Finjan argues in the alternative that, even assuming that claim 22 requires that the modified content be transmitted to the computer being protected, Finjan has presented evidence showing that the accused products operate in this way. See Oppo. at 19. I disagree. Finjan's only argument on this point is to emphasize that the accused products transmit the modified content to SXL servers. See id. Because Finjan does not cite any evidence indicating that SXL servers can be reasonably characterized as the computers being protected by the accused products, this argument does not help Finjan's case. See id. Sophos's motion for summary judgment of noninfringement of claim 22 of the '289 patent is GRANTED.

E. '844 Patent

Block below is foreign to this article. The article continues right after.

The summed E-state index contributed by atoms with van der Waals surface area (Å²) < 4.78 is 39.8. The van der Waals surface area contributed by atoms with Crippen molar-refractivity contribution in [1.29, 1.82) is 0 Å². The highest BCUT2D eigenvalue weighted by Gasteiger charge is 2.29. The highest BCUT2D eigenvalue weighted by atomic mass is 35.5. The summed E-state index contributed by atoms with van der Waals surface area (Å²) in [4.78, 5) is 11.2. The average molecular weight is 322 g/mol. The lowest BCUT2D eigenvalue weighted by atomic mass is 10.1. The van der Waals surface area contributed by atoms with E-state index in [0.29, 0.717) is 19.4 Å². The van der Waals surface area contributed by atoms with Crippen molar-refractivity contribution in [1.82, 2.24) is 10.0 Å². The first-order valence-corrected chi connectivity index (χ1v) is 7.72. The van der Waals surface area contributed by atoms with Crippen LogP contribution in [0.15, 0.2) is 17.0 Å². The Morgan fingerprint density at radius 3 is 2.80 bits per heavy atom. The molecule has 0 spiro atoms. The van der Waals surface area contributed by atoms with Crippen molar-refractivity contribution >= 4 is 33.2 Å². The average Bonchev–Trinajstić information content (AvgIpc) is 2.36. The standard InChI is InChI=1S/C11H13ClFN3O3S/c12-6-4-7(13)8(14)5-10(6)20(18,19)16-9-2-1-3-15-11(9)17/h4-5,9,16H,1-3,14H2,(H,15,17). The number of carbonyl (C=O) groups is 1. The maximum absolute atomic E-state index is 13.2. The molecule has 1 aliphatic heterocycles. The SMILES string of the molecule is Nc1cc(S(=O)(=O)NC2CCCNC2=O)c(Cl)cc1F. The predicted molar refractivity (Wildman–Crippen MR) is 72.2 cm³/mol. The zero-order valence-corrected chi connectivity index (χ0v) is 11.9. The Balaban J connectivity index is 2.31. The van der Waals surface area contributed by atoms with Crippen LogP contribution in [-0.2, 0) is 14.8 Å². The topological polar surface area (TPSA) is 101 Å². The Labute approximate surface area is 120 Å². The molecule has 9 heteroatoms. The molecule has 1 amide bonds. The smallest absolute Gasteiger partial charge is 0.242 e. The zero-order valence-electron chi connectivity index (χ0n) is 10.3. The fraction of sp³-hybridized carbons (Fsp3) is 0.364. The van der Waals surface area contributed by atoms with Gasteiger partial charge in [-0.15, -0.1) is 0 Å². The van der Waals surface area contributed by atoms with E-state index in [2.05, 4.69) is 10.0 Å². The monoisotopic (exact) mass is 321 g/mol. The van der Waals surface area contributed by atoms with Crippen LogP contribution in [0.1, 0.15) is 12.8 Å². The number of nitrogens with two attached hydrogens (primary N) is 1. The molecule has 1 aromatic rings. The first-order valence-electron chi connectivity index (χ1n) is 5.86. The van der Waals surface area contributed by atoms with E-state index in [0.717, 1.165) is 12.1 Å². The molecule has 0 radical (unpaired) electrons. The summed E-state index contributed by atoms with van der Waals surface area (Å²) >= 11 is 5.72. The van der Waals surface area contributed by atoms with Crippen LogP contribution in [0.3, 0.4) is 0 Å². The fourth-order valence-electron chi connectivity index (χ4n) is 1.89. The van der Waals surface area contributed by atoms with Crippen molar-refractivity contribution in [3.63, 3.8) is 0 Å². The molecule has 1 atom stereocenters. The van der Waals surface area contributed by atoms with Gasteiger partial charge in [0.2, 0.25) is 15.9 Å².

Claims 1, 7, 16, and 43 of the '844 patent all require that there be a "linking" between a "Downloadable security profile" and a "Downloadable," and that the "linking" occur "before a web server makes the Downloadable available to web clients." See '844 patent at 11:13-21 (claim 1), 11:34-35 (claim 7), 12:03-04 (claim 16), 14:34-42 (claim 43). Sophos moves for summary judgment of noninfringement of the '844 patent on the ground that the accused products perform the claimed linking between a Downloadable security profile and a Downloadable only after a web server makes the Downloadable available to web clients, not before. See Mot. at 17-22; Reply at 12-14 (Dkt. No. 179-4).